New food labels to provide more nutritional data Restaurant menus are exempted

December 03, 1992|By Gilbert A. Lewthwaite | Gilbert A. Lewthwaite,Washington Bureau

WASHINGTON -- The Bush administration yesterday announced a new food labeling system requiring manufacturers to disclose more nutritional information on almost all packaged and processed foods.

The new labels -- the focus of a bitter dispute within the administration -- should begin appearing in stores next year and should be on all containers and packets by May 1994, at an estimated cost of $2 billion to the industry. Restaurant menus are excluded from the new regulations to avoid turning them into book-length documents.

"The Tower of Babel in food labels has come down, and American consumers are the winners," said Health and Human Services Secretary Louis W. Sullivan. "For the first time, consumers will be able to use a single format for virtually all processed foods to compare nutrition values and make healthy choices."

The labels not only disclose the calories, fat, cholesterol, sodium, carbohydrate and protein content by weight but also put the food in the context of a daily sample diet of 2,000 calories and 65 grams of fat, as advocated by the Food and Drug Administration. Another column was added to the label giving the same information for a 2,500-calorie diet, including 80 grams of fat.

Dr. Sullivan said the new label was chosen over other formats in four consumer tests, but he acknowledged that some grocery shoppers may find them confusing at first. "I would agree that someone looking at it for the first time might not understand it, but with a little education this is going to be very readily understood by the American consumer, and therefore could be very helpful," he said.

The format has been under negotiation among the administration, the food industry and consumer groups for more than two years and led to a confrontation between Dr. Sullivan and Agriculture Secretary Edward Madigan. Mr. Bush settled the argument this week, siding largely with Dr. Sullivan and David Kessler, commissioner of the Food and Drug Administration.

Central to the inter-departmental dispute was whether the labels should be based on a typical diet of 2,000 calories.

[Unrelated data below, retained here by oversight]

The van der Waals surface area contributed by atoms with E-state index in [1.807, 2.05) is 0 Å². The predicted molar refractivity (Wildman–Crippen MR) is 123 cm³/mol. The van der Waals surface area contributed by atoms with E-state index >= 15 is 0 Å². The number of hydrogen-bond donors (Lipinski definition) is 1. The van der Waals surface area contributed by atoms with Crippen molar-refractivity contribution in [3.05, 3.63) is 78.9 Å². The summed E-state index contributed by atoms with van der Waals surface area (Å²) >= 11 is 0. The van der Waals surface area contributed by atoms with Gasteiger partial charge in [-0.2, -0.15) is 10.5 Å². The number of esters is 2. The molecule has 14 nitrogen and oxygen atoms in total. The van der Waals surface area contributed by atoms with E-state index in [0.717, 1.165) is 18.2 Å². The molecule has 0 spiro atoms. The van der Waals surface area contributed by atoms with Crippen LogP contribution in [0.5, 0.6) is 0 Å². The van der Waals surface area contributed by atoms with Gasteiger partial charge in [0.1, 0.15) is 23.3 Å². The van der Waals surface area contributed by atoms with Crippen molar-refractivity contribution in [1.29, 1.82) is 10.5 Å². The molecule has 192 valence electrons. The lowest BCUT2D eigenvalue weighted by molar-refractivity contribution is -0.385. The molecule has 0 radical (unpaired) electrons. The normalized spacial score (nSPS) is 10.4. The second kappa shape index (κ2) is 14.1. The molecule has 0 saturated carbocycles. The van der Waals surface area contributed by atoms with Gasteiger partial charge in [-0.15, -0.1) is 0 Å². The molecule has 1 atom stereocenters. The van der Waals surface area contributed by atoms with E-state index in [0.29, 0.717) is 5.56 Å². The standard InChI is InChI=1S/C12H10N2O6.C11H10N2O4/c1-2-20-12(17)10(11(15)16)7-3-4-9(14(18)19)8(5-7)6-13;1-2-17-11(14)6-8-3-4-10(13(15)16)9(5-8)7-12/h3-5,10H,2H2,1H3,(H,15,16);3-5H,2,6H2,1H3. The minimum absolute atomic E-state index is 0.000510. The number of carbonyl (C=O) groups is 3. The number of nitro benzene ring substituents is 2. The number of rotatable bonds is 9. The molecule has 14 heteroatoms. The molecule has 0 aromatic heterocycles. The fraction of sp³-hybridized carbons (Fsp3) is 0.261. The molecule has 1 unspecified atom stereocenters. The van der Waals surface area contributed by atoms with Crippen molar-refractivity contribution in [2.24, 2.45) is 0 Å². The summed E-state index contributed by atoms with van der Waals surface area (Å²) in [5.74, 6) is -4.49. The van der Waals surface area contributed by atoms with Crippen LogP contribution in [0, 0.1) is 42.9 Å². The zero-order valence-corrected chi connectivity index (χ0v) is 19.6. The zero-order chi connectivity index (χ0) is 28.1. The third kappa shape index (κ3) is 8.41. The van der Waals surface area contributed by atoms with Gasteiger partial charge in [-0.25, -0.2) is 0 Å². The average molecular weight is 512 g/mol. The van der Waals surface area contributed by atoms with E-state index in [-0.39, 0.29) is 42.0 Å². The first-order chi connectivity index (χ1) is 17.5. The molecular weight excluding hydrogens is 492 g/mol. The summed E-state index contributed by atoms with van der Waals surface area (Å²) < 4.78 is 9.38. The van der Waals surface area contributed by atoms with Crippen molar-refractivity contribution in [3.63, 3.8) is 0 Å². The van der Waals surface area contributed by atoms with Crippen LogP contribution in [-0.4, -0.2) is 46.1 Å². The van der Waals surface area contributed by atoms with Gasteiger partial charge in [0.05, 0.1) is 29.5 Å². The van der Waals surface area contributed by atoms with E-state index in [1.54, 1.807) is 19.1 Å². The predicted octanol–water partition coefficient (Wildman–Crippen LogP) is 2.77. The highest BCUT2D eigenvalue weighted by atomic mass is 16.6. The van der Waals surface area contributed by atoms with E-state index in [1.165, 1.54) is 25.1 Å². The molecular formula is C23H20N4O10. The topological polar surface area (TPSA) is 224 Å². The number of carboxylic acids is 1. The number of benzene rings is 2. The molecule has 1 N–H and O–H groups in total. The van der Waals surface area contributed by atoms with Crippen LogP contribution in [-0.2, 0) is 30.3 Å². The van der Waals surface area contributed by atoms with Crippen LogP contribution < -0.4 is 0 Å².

Mr. Madigan argued that the notion of a typical diet was misleading, given the wide variance of individuals' daily food intake, and that such detailed information would be confusing to consumers. The meat industry, which is regulated by his department, also objected to dietary statistics that could lessen the appeal of meats.

Fresh meat and poultry are not included in the regulations. But the Agriculture Department's Food, Safety and Inspection Service will require labels for meat and poultry products similar to the ones for processed food.

Dr. Sullivan and Dr. Kessler argued that the detailed nutritional information was essential to improving the ordinary American's ability to select a healthy diet. Mr. Bush ruled in favor of putting the food in the context of a healthy diet.

Another argument centered on whether restaurant menus would subject to the new labeling. Mr. Bush, citing his objection to "intrusive" regulation, sided with Mr. Madigan in excluding menus.

Mr. Madigan, who did not attend the news conference to introduce the new labels, issued a statement saying he was "satisfied with President Bush's decision on the food label format."

Another issue was the definition of "light" as a description of content. It was finally agreed that the "light fat" label could be applied only to foods with a 50 percent reduction in their original fat content.

Sen. Howard M. Metzenbaum, the Ohio Democrat who authored the 1990 legislation requiring the new labels, welcomed the changes as "a giant step in the right direction," but said the system should be extended to raw meats and poultry.

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